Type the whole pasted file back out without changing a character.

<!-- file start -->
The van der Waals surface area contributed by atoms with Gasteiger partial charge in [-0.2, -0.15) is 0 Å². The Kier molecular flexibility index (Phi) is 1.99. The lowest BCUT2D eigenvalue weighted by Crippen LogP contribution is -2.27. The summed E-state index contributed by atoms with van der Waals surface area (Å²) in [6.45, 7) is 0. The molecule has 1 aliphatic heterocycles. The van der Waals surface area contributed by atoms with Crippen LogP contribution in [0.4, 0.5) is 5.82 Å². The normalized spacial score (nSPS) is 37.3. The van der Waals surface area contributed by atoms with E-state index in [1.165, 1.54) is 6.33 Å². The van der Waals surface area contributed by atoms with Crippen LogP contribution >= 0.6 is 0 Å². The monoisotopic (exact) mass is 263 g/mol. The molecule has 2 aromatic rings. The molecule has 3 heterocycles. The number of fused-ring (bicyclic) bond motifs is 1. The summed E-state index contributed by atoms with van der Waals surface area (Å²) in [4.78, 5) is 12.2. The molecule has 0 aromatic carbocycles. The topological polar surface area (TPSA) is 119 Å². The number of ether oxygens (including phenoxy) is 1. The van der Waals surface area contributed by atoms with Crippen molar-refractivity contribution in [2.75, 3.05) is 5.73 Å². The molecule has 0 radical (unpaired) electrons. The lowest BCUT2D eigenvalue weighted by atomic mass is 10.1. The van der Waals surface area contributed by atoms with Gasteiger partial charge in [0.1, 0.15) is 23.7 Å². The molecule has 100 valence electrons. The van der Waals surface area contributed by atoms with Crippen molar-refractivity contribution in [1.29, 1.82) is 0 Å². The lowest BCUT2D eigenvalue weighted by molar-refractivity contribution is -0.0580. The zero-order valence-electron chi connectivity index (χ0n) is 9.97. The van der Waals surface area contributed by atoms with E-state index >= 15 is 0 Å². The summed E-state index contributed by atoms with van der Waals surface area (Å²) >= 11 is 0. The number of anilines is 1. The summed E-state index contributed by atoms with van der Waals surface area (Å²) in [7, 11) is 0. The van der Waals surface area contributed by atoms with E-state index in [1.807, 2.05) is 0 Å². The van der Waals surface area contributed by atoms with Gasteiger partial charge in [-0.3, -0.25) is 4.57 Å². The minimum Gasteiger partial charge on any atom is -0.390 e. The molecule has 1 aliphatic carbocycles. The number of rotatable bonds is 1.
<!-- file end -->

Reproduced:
The van der Waals surface area contributed by atoms with Gasteiger partial charge in [-0.2, -0.15) is 0 Å². The Kier molecular flexibility index (Phi) is 1.99. The lowest BCUT2D eigenvalue weighted by Crippen LogP contribution is -2.27. The summed E-state index contributed by atoms with van der Waals surface area (Å²) in [6.45, 7) is 0. The molecule has 1 aliphatic heterocycles. The van der Waals surface area contributed by atoms with Crippen LogP contribution in [0.4, 0.5) is 5.82 Å². The normalized spacial score (nSPS) is 37.3. The van der Waals surface area contributed by atoms with E-state index in [1.165, 1.54) is 6.33 Å². The van der Waals surface area contributed by atoms with Crippen LogP contribution >= 0.6 is 0 Å². The monoisotopic (exact) mass is 263 g/mol. The molecule has 2 aromatic rings. The molecule has 3 heterocycles. The number of fused-ring (bicyclic) bond motifs is 1. The summed E-state index contributed by atoms with van der Waals surface area (Å²) in [4.78, 5) is 12.2. The molecule has 0 aromatic carbocycles. The topological polar surface area (TPSA) is 119 Å². The number of ether oxygens (including phenoxy) is 1. The van der Waals surface area contributed by atoms with Crippen molar-refractivity contribution in [2.75, 3.05) is 5.73 Å². The molecule has 0 radical (unpaired) electrons. The lowest BCUT2D eigenvalue weighted by atomic mass is 10.1. The van der Waals surface area contributed by atoms with Gasteiger partial charge in [0.1, 0.15) is 23.7 Å². The molecule has 100 valence electrons. The van der Waals surface area contributed by atoms with Crippen molar-refractivity contribution in [1.29, 1.82) is 0 Å². The lowest BCUT2D eigenvalue weighted by molar-refractivity contribution is -0.0580. The zero-order valence-electron chi connectivity index (χ0n) is 9.97. The van der Waals surface area contributed by atoms with E-state index >= 15 is 0 Å². The summed E-state index contributed by atoms with van der Waals surface area (Å²) >= 11 is 0. The number of anilines is 1. The summed E-state index contributed by atoms with van der Waals surface area (Å²) in [7, 11) is 0. The van der Waals surface area contributed by atoms with E-state index in [1.807, 2.05) is 0 Å². The van der Waals surface area contributed by atoms with Gasteiger partial charge in [-0.3, -0.25) is 4.57 Å². The minimum Gasteiger partial charge on any atom is -0.390 e. The molecule has 1 aliphatic carbocycles. The number of rotatable bonds is 1.